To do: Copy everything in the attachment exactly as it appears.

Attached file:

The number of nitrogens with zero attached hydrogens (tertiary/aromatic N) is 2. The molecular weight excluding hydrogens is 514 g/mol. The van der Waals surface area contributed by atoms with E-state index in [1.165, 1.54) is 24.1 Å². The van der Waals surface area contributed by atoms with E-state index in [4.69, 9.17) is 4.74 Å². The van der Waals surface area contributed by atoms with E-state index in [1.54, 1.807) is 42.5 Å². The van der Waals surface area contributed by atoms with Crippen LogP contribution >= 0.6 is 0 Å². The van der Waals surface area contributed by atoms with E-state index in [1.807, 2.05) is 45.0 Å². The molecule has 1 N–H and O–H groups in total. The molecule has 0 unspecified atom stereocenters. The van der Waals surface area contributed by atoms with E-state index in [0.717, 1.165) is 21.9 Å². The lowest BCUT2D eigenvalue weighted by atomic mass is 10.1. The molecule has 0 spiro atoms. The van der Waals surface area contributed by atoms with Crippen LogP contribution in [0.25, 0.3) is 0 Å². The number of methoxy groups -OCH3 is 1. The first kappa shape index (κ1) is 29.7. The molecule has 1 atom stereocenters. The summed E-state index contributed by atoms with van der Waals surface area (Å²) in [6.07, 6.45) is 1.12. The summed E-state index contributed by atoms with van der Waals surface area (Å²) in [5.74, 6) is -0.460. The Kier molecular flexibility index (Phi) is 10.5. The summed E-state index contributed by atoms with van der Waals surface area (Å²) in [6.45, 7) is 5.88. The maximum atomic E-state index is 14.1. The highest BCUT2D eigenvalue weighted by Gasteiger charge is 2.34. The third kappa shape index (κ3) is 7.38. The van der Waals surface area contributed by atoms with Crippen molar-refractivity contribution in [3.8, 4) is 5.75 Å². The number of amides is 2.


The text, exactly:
The number of nitrogens with zero attached hydrogens (tertiary/aromatic N) is 2. The molecular weight excluding hydrogens is 514 g/mol. The van der Waals surface area contributed by atoms with E-state index in [1.165, 1.54) is 24.1 Å². The van der Waals surface area contributed by atoms with E-state index in [4.69, 9.17) is 4.74 Å². The van der Waals surface area contributed by atoms with E-state index in [1.54, 1.807) is 42.5 Å². The van der Waals surface area contributed by atoms with Crippen LogP contribution >= 0.6 is 0 Å². The van der Waals surface area contributed by atoms with E-state index in [1.807, 2.05) is 45.0 Å². The molecule has 1 N–H and O–H groups in total. The molecule has 0 unspecified atom stereocenters. The van der Waals surface area contributed by atoms with E-state index in [0.717, 1.165) is 21.9 Å². The lowest BCUT2D eigenvalue weighted by atomic mass is 10.1. The molecule has 0 spiro atoms. The van der Waals surface area contributed by atoms with Crippen LogP contribution in [0.25, 0.3) is 0 Å². The number of methoxy groups -OCH3 is 1. The first kappa shape index (κ1) is 29.7. The molecule has 1 atom stereocenters. The summed E-state index contributed by atoms with van der Waals surface area (Å²) in [6.07, 6.45) is 1.12. The summed E-state index contributed by atoms with van der Waals surface area (Å²) in [5.74, 6) is -0.460. The Kier molecular flexibility index (Phi) is 10.5. The summed E-state index contributed by atoms with van der Waals surface area (Å²) in [6.45, 7) is 5.88. The maximum atomic E-state index is 14.1. The highest BCUT2D eigenvalue weighted by Gasteiger charge is 2.34. The third kappa shape index (κ3) is 7.38. The van der Waals surface area contributed by atoms with Crippen molar-refractivity contribution in [3.8, 4) is 5.75 Å². The number of amides is 2.